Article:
4. Hi, Teil! Regarding your question about us being afraid to go out at night. Well if I was alone, and going to places were there are dark areas I would probably be afraid. Sometimes I just call Calin to keep him on the phone till I arrive at the destination, but it’s probably just me, and nothing bad will happen. I would probably feel safer if Eric was with me! :))

    We were never robbed or assaulted in our city. You could get robbed in bigger cities, like Bucharest, in crowded buses, and that did almost happen a few times or happened to the ones I was with. But they take things that have easy access to, and they don’t usually get aggressive, you find out WAY after they are gone.

  5. Hi Wife Romanian (and Calin, too):

    I like your new picture–verrry pretty!!! (Don’t tell Calin–ha, ha;-) I like this one better than the “Lady Gaga” one;-) What is up with her??? I do like her duets with Tony Bennett and her Sound of Music renditions, though;-)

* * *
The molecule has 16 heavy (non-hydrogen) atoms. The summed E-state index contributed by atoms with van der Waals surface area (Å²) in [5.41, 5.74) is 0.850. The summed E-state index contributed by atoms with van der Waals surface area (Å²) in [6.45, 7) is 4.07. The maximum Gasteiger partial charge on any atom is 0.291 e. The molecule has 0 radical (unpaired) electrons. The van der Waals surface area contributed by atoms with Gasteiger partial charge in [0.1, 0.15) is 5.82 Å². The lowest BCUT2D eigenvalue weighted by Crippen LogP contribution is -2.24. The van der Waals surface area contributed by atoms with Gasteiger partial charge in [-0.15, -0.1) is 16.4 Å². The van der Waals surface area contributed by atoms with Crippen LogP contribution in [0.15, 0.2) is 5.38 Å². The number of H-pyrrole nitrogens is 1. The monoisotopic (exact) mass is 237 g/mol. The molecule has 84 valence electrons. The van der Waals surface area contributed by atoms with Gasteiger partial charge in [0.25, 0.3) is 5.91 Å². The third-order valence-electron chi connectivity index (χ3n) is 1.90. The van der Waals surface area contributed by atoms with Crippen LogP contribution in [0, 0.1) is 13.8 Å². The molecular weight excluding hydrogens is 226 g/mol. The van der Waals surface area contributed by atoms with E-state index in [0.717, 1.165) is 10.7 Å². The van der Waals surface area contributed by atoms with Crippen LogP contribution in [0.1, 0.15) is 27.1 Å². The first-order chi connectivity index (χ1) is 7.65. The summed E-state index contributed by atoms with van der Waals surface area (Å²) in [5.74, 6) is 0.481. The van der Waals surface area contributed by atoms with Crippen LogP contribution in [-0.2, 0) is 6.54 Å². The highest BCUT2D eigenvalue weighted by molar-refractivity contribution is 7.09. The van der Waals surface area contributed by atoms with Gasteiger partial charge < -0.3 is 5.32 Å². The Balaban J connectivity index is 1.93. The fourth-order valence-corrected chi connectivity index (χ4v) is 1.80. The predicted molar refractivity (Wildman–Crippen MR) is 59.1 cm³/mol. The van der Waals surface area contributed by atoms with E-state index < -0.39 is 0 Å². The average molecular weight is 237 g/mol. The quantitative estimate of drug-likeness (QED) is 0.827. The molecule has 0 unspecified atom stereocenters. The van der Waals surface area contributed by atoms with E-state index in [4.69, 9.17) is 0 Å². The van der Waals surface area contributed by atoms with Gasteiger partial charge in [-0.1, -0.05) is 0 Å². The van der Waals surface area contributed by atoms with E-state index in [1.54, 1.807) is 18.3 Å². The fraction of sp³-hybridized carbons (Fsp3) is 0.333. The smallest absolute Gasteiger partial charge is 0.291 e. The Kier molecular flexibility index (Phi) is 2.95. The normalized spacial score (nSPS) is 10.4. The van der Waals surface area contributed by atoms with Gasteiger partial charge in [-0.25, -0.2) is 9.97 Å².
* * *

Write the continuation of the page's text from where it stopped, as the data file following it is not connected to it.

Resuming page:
Thanks for your insight. So does the little one know judo and karate;-? At least you don’t have dogs, babies, children, teenagers, etc., etc. shooting at each other! Recently, a woman had a bra-holstered gun, and she shot her you-know-what off with it. And, there was a two year old in a shopping cart who grabbed his mother’s gun out of her purse, and shot her. Calin knows about the dog who shot his owner, too–now that I did find funny.

    I know there are a lot of young people who don’t have jobs. Do they ever get desperate enough to go around robbing convenience stores, and the like? I know family is important in your country, so maybe there aren’t too many juvenile delinquents and gangs. Gangs, here, are a BIG problem!